WHO initiates enhanced global surveillance in response to acute
respiratory syndrome in China, Vietnam, and Hong Kong, special administrative
region (SAR) of China
In response to recent developments in southern China, Vietnam,
and Hong Kong, the World Health Organization (WHO) has initiated global surveillance
of cases with acute respiratory syndrome of unknown etiology (1) and provided
the following case definition for hospital based surveillance:
A person presenting to a health care facility after 23 February 2003 with
all of the following:
- sudden onset of high fever (>38 oC)
- one or more respiratory symptoms (cough, sore throat, shortness of breath,
AND one or more the following:
- history of travel to mainland China, Hong Kong, Special Administrative
Region of China, or Hanoi within two week of symptom onset
- history of having cared for, having lived with, having had face-to-face
contact with, or having had contact with respiratory secretions of, a
- a suspect case with,
- chest x-ray findings of pneumonia or Adult Respiratory Distress Syndrome
WHO asks for every suspect and probable case to be reported to national
Public Health authorities and then to WHO on a daily basis: fax (+41 22
791 1397) or email (firstname.lastname@example.org).
Until further information on these episodes is available, WHO recommends
that any patient presenting with atypical pneumonia and possibly related
to these outbreaks be isolated and cared for using barrier nursing techniques.
On 11 February 2003, WHO was notified by the Chinese Ministry of Health
of an outbreak of acute respiratory syndrome in Guangdong Province (China)
(2). From 16 November until 9 February, 305 cases, including five deaths
were reported in six of the municipalities of the province. The syndrome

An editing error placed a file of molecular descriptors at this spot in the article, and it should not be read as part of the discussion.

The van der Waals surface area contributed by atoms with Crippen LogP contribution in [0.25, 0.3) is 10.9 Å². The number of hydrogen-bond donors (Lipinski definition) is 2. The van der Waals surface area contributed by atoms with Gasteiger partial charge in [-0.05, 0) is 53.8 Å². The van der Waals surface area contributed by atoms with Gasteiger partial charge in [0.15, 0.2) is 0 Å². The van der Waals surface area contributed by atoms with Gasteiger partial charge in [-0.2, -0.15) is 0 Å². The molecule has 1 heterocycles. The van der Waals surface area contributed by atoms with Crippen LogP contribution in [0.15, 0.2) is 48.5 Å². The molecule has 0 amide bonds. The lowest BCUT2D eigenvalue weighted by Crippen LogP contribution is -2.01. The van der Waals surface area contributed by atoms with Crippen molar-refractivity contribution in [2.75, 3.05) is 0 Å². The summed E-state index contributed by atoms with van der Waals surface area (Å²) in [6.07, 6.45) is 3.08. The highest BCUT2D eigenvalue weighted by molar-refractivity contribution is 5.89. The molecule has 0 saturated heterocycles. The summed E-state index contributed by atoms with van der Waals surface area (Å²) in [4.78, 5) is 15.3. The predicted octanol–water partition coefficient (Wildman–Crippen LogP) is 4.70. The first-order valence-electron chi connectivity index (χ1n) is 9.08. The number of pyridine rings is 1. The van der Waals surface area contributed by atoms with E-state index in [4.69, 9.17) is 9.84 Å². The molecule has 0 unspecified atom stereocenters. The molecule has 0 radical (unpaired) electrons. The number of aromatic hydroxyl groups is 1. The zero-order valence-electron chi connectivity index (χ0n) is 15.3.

was described as an atypical pneumonia, with non-specific symptoms, including
fever, headache, joint ache, and overall fatigue and weariness. Two of the
cases were diagnosed with Chlamydia pneumoniae infection, but no
cause has been confirmed in the other cases. Investigation of this outbreak
In late February 2003, a Hong Kong resident became ill with a pneumonic
illness shortly after arriving in Hanoi, Vietnam. He was initially cared
for in a hospital in Hanoi and was then evacuated to a hospital in Hong
Kong. Approximately twenty hospital staff involved in his care, in Hanoi,
have subsequently developed a similar illness. In Hong Kong, an outbreak
of a similar respiratory illness has occurred among hospital workers in
another hospital (not the hospital in which the Hong Kong resident from
Hanoi was cared for).
Despite intensive investigation, no cause for these outbreaks has, so far,
been determined other than the two cases of C. pneumoniae infection
in the Guangdong outbreak. Influenza virus infection has not been demonstrated.
No clear epidemiological link between these three separate outbreaks has
been identified, nor any link with the earlier outbreak of influenza due
to the avian influenza A H5N1 in Hong Kong reported in February 2003 (3).
The signs and symptoms of the illness in Hanoi, most commonly, include
an initial influenza-like illness (rapid onset of high fever followed by
muscle aches, headache, and sore throat). In some cases, but not all, this
is followed by bilateral pneumonia and occasionally acute respiratory distress
requiring assisted breathing on a respirator. Some patients are recovering
but others remain critically ill. Laboratory findings may include thrombocytopenia
(low platelet count) and leucopenia (low white cell count).
A Global Alert Response Network/WHO team is assisting with investigation,
clinical and laboratory management, and outbreak control in Hanoi.